Marine Craft has been told of ‘serious security risks’ around planned Russian military exercises off the coast of Cork
The Department for Transport’s latest maritime advisory says there are ‘serious risks to the safety of ‘ships’ over plans by the Russian military to conduct live-fire exercises off the Cork coast from next week.
As previously reported on Afloat.ie, concerns have been raised over what has been described as a “major” military exercise by the Russian Navy and Air Force in international Atlantic waters, around 240 km off Co Cork but within Ireland’s Exclusive Economic Zone.
Maritime Notice No. 06 of 2022 – which is attached below – provides the coordinates of the area where the naval maneuvers will be carried out between Thursday 3 and Tuesday 8 February.
“The Russian Federation has indicated that the exercises will include the use of naval artillery and the launching of rockets,” the notice said.
“Given the nature of the planned exercises and the presence of naval forces, vessels and crew are made aware of serious security risks in the operational area. Captains must navigate their vessel to ensure safety at all times .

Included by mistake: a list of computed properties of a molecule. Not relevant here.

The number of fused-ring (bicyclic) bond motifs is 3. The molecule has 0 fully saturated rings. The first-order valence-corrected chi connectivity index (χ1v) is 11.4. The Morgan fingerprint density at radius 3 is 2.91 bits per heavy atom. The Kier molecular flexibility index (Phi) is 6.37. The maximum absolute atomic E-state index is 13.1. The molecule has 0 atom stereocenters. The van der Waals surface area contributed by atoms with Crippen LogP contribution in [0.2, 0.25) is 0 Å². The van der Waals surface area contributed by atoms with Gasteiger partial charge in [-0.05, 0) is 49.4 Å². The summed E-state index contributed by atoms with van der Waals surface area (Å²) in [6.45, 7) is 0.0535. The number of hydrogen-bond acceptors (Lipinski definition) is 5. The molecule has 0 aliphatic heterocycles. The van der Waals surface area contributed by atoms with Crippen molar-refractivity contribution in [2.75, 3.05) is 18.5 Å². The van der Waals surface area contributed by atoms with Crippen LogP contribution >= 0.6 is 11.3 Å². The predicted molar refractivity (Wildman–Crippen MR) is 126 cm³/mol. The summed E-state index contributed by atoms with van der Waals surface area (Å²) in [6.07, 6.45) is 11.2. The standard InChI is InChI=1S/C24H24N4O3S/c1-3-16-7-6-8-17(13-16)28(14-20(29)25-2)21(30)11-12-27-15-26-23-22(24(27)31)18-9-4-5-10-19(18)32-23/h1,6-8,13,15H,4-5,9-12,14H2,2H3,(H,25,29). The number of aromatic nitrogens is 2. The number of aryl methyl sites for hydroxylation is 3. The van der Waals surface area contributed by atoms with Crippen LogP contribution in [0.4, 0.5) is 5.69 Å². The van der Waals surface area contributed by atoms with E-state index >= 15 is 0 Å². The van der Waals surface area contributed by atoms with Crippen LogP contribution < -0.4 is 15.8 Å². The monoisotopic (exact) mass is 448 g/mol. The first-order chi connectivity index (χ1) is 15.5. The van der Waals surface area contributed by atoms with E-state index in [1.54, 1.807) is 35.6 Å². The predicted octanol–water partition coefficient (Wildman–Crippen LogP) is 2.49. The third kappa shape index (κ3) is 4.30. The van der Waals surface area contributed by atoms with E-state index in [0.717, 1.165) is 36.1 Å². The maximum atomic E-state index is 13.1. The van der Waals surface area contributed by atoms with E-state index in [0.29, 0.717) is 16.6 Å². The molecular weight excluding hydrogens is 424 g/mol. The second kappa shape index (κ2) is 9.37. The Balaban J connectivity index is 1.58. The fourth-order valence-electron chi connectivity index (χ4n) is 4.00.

The notice comes as Ireland’s fishing fleet has been assured that its fishing grounds will not be affected by the military exercise.
As the Irish Examiner reports, representatives of the fishing industry met Russian Ambassador Yury Filatov at his invitation to discuss planned naval and air exercises and it was agreed that there would be a “buffer zone “between Russian vessels and fishing trawlers, pending approval. From Moscow.
Brendan Byrne, from the Irish Fish Processors and Exporters Association, said after the meeting: “It was a very good day for the Irish fishing industry.”
Patrick Murphy, head of Ireland’s Southern and Western Fish Producers Organisation, added that it was up to fishing trawlers to decide whether they would fish in the affected areas, which open on February 1.
Concerns have also been raised about the potential impact on marine wildlife in the area, including vulnerable species of deep-sea whales. Afloat.ie has more HERE.